I had just finished reading Clayton Christensen’s ‘The Innovator’s Dilemma’ when we were asked to help this 3Bn euro, family-managed, global, fragrance business based in Barcelona. Some of the lessons of the book rang very true.
Puig was brilliant at what had worked in the past. They were so efficient at managing the 20th century model of retail distribution that they lacked the antenna and attached corporate brain cells to understand the implications of the digital world. Split into a traditional FMCG model of Brand and Market, there was a tension between aesthetics and sales when it came to marketplaces like Amazon. To be fair to Puig, the whole luxury/premium fashion world had the same attitude – why else would Net-a-Porter have been such a run-away success?
Matters that were less open to interpretation included the situation at Macy’s. Macy’s was beginning to sell more for Puig through their on-line rather than their physical stores. There was a global structure handling physical sales and merchandising but almost no-one with expertise to handle the commercial, legal and data elements of these new relationships. Another fact; more Puig product was sold on Amazon than any other channel – but through the grey market. Puig had lost control of its brand. Puig wanted a London based head hunter as they (rightly) saw London as the deepest pool of talent for ecommerce professionals.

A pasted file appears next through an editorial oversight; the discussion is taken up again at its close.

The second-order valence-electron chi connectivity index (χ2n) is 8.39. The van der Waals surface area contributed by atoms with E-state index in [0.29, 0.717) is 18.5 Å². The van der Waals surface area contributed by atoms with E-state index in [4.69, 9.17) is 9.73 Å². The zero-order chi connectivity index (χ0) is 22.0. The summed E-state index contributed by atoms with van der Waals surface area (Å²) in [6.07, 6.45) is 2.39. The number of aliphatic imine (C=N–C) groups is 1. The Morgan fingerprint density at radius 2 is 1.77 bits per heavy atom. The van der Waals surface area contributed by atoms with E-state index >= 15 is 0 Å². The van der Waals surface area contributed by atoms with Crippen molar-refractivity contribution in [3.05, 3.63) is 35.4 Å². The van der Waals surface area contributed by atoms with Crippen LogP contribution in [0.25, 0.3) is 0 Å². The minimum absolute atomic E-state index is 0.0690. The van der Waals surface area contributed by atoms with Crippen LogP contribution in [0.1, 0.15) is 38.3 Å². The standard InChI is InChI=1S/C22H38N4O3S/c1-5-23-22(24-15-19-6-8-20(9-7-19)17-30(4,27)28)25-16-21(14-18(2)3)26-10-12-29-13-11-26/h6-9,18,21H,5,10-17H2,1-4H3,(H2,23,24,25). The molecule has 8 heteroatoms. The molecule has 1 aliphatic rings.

Once we had worked out what we were looking for we went to the market. Our candidate had a long track record at eBay working on cross-border commerce and spent five years in role creating a new function and team in Barcelona and across the world.